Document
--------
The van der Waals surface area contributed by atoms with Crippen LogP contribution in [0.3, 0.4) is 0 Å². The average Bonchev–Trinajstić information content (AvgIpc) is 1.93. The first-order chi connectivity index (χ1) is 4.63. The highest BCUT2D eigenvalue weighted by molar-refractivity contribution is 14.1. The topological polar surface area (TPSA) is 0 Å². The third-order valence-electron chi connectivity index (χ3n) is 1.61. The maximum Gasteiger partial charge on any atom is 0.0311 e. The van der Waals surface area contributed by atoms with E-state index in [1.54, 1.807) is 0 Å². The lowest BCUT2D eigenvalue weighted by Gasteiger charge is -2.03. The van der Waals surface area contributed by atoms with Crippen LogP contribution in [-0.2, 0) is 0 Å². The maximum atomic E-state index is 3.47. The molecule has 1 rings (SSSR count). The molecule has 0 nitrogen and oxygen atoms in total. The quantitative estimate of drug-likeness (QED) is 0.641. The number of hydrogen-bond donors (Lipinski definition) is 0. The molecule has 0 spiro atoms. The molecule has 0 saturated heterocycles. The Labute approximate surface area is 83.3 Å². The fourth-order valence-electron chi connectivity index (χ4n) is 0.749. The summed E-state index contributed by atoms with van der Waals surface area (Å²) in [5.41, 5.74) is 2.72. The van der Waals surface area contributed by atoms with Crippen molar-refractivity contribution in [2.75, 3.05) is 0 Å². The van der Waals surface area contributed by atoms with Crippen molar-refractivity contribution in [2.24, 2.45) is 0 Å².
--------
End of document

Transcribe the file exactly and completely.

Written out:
The van der Waals surface area contributed by atoms with Crippen LogP contribution in [0.3, 0.4) is 0 Å². The average Bonchev–Trinajstić information content (AvgIpc) is 1.93. The first-order chi connectivity index (χ1) is 4.63. The highest BCUT2D eigenvalue weighted by molar-refractivity contribution is 14.1. The topological polar surface area (TPSA) is 0 Å². The third-order valence-electron chi connectivity index (χ3n) is 1.61. The maximum Gasteiger partial charge on any atom is 0.0311 e. The van der Waals surface area contributed by atoms with E-state index in [1.54, 1.807) is 0 Å². The lowest BCUT2D eigenvalue weighted by Gasteiger charge is -2.03. The van der Waals surface area contributed by atoms with Crippen LogP contribution in [-0.2, 0) is 0 Å². The maximum atomic E-state index is 3.47. The molecule has 1 rings (SSSR count). The molecule has 0 nitrogen and oxygen atoms in total. The quantitative estimate of drug-likeness (QED) is 0.641. The number of hydrogen-bond donors (Lipinski definition) is 0. The molecule has 0 spiro atoms. The molecule has 0 saturated heterocycles. The Labute approximate surface area is 83.3 Å². The fourth-order valence-electron chi connectivity index (χ4n) is 0.749. The summed E-state index contributed by atoms with van der Waals surface area (Å²) in [5.41, 5.74) is 2.72. The van der Waals surface area contributed by atoms with Crippen molar-refractivity contribution in [2.75, 3.05) is 0 Å². The van der Waals surface area contributed by atoms with Crippen molar-refractivity contribution in [2.24, 2.45) is 0 Å².